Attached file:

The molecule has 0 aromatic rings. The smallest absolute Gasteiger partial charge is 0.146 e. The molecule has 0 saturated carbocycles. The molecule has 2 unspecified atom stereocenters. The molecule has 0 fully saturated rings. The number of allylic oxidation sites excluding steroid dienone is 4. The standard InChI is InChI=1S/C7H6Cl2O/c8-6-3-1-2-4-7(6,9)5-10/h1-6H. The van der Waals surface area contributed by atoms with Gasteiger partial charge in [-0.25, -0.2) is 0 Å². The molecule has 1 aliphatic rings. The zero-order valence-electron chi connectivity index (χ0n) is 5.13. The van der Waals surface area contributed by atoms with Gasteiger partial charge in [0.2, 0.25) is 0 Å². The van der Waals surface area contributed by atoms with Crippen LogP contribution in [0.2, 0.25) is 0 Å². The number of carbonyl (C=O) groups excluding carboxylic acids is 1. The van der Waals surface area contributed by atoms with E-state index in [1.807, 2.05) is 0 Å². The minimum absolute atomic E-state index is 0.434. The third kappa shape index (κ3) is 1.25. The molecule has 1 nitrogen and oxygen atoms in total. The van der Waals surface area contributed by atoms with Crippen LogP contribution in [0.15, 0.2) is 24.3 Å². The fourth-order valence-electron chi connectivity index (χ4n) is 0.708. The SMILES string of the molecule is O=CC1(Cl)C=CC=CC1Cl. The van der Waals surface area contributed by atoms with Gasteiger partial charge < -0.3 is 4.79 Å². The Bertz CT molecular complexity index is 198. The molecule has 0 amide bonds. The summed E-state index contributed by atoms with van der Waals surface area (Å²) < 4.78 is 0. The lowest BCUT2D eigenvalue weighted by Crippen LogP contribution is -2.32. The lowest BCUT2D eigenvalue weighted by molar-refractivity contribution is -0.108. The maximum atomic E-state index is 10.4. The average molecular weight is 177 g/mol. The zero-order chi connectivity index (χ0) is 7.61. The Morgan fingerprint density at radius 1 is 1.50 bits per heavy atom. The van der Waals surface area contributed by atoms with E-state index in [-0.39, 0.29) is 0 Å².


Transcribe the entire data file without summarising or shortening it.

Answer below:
The molecule has 0 aromatic rings. The smallest absolute Gasteiger partial charge is 0.146 e. The molecule has 0 saturated carbocycles. The molecule has 2 unspecified atom stereocenters. The molecule has 0 fully saturated rings. The number of allylic oxidation sites excluding steroid dienone is 4. The standard InChI is InChI=1S/C7H6Cl2O/c8-6-3-1-2-4-7(6,9)5-10/h1-6H. The van der Waals surface area contributed by atoms with Gasteiger partial charge in [-0.25, -0.2) is 0 Å². The molecule has 1 aliphatic rings. The zero-order valence-electron chi connectivity index (χ0n) is 5.13. The van der Waals surface area contributed by atoms with Gasteiger partial charge in [0.2, 0.25) is 0 Å². The van der Waals surface area contributed by atoms with Crippen LogP contribution in [0.2, 0.25) is 0 Å². The number of carbonyl (C=O) groups excluding carboxylic acids is 1. The van der Waals surface area contributed by atoms with E-state index in [1.807, 2.05) is 0 Å². The minimum absolute atomic E-state index is 0.434. The third kappa shape index (κ3) is 1.25. The molecule has 1 nitrogen and oxygen atoms in total. The van der Waals surface area contributed by atoms with Crippen LogP contribution in [0.15, 0.2) is 24.3 Å². The fourth-order valence-electron chi connectivity index (χ4n) is 0.708. The SMILES string of the molecule is O=CC1(Cl)C=CC=CC1Cl. The van der Waals surface area contributed by atoms with Gasteiger partial charge < -0.3 is 4.79 Å². The Bertz CT molecular complexity index is 198. The molecule has 0 amide bonds. The summed E-state index contributed by atoms with van der Waals surface area (Å²) < 4.78 is 0. The lowest BCUT2D eigenvalue weighted by Crippen LogP contribution is -2.32. The lowest BCUT2D eigenvalue weighted by molar-refractivity contribution is -0.108. The maximum atomic E-state index is 10.4. The average molecular weight is 177 g/mol. The zero-order chi connectivity index (χ0) is 7.61. The Morgan fingerprint density at radius 1 is 1.50 bits per heavy atom. The van der Waals surface area contributed by atoms with E-state index in [-0.39, 0.29) is 0 Å².